Take the right vitamins, minerals and foods in treating heart disease by Dr James Liddell and Sue Visser

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Take the right vitamins, minerals and foods in treating heart disease by Dr James Liddell and Sue Visser

Medicinal effects of supplements and foods

Antioxidants – Vitamin C is most important

A ten-year study found that a daily dose of 300mg of vita­min C (10 oranges) could help to reduce heart attack rates by 50%.

Vitamin E and Vitamin D are essential

Vitamin E can dissolve clots, help the heart to pump more efficiently, widen the arteries and increase oxygen levels in blood. Take vitamin E as mixed tocopherols or d-alpha tocopherol. Do not use the synthetic forms of Vitamin D (dl-alpha tocopherol).

B Vitamins to lower homocysteine

B vitamins alone can dramatically reduce heart disease. Folic acid, vitamin B6 and vitamin B12 are essential to con­trol homocysteine, a leading cause of blood vessel inflammation.

B6 and magnesium for cardiovascular support

Vitamin B6 is depleted by HRT, birth control pills, alcohol, smoking and too much sugar. Insulin resistance interferes with our normal uptake of dietary magnesium.   Take 50 – 100 mg B6 plus at least 350mg (150 mg elemental) magnesium per day to:

  • Improve insulin sensitivity
  • Prevent blood from clotting (anticoagulant)
  • Prevent water retention (oedema) – natural diuretic
  • Supplementary antioxidant, helps to thin blood
  • Work with magnesium to prevent blood vessel con­striction, restless legs, cramps and angina
  • Lower high prolactin levels (water retention), helps to release more dopamine and reduce depression
  • B6 with magnesium prevents kidney stones and soft tissue calcification (arterial plaque)
  • Magnesium lowers blood pressure, reduces blood viscosity and platelet aggregation
  • Help control an irregular heartbeat

Magnesium is a natural calcium channel blocker and works as well as medications with none of their side effects. It is beneficial to the heart in many ways. A deficiency of magne­sium is associated with: arrhythmias, high blood pressure, increased LDL and reduced HDL cholesterol, blood clotting, angina and tight, constricted blood vessels. It can also be taken as a Homeopathic tissue salt to control muscle and artery spasms, cramps and twitching.

Cinnamon for diabetes 2 and the heart

Tests show that 2 teaspoons of cinnamon powder per day can reduce blood sugar by 20-30%, lower LDL cholesterol and triglyceride levels and reduce inflammation of the blood vessels. Cinnamon also has antifungal and antibacterial properties.

Pomegranate juice – amazing results!

Trials have shown that taking 40 – 60 g of pomegranate juice a day for 3 months reduced serum lipid peroxides (oxidized fats) by 57%. Cellular oxygen free radicals were lowered by 71% and antioxidants increased by 141%. There was also a 39% reduction in the uptake of oxidized LDL by white blood cells. Total cholesterol and LDL levels decreased substantially.

Pineapples and bromelain for inflammation

Studies have concluded that bromelain (from pineapple leaves) can effectively treat venous insufficiency, piles and varicose veins. It reduces pain, swelling, bruising and inflammation. Pineapple contains enzymes that break up fibrin and duplicate the effects of anti-clotting drugs like Warfarin on blood platelets.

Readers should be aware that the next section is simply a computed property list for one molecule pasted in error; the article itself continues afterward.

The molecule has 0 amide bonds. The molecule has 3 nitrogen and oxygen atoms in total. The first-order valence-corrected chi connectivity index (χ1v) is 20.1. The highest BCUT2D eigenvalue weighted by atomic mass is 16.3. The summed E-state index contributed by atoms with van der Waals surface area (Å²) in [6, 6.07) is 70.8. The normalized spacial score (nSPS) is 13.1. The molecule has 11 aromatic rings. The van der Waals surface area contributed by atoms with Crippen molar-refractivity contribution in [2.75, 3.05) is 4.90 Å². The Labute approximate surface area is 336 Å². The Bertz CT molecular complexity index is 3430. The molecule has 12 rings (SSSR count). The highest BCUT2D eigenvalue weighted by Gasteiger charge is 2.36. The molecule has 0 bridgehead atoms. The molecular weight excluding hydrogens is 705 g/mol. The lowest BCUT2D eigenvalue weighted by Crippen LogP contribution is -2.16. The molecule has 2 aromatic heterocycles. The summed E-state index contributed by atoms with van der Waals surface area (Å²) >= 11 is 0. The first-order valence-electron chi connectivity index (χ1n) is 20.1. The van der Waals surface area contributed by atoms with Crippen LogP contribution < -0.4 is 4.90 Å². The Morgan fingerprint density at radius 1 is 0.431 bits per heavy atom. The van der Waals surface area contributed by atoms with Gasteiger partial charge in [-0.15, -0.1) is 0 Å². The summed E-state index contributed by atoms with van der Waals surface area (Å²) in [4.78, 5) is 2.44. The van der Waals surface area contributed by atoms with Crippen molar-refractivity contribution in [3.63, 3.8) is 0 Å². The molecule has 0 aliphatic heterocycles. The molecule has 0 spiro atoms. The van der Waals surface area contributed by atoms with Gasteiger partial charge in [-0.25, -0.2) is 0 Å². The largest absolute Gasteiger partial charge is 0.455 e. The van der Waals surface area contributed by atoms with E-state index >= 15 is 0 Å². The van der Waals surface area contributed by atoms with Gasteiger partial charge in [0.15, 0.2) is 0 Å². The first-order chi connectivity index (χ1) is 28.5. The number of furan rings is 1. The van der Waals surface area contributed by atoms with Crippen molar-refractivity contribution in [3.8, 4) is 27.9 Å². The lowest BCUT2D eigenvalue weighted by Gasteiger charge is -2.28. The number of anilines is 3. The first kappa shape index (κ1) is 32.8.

Garlic keeps control of risk factors

Therapeutic doses of 2 – 4 cloves of garlic a day can dupli­cate the effects of patent drugs that are used to control high blood pressure, high LDL cholesterol and blood clot­ting. Garlic releases neurotransmitters that have a relaxing effect on blood vessels. (See page 130).

Ginger as a blood conditioner

Ginger can stimulate circulation, helping to lower blood pressure and prevent atherosclerosis and blood clots (embolus, stroke, heart attack) It can also thin the blood and reduce high blood pressure, according to a recent study published in Pharmaceutical Biology. Ginger contains over 25 different antioxidants. 1 gram of ginger before surgery is more effective than the standard anti-nausea medication given for post-surgical nausea and vomiting.Ginger contains anti-inflammatory properties similar to non-steroidal anti-inflammatory drugs (NSAIDs). Ginger inhibits the action of genes that encode cytokines, chemokines and enzyme cyclooxygenase-2. This strong anti-inflammatory action helps reduce the pain and swell­ing of arthritis and muscle aches and controls the inflam­mation of blood vessels.

Medicine from citrus fruit, pith and peel

Oranges, lemons, grapefruit, limes and tangerines (naartjies) have anti-inflammatory, antioxidant, anti-viral and anti-proliferative effects. The white pulp is rich in vita­min K, potassium and hesperidin (anti-inflammatory fla­vone) that can lower blood pressure and block cholesterol synthesis in the liver. It also removes heavy metals.

Taking time to look after your heart health by taking the right vitamins, minerals and foods will save you in the long run.  When last did you check your heart health?

 

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Dr James Liddell is an Integrated Healthcare Specialist (B.Pharm; M.Pharm; PhD; SAPC and PSSA registered) specialising in integrating different disciplines of healthcare to ensure holistic healthcare solutions. With 25 years experience as a Pharmacist, Dr of Nutrition and Complementary & Alternative Medicine Healthcare Practitioner, he believes lifestyle is ultimately the key to optimal health; a good nutritional foundation combined with sound emotional health are the fundamentals to what he calls ‘the optimal health zone’.

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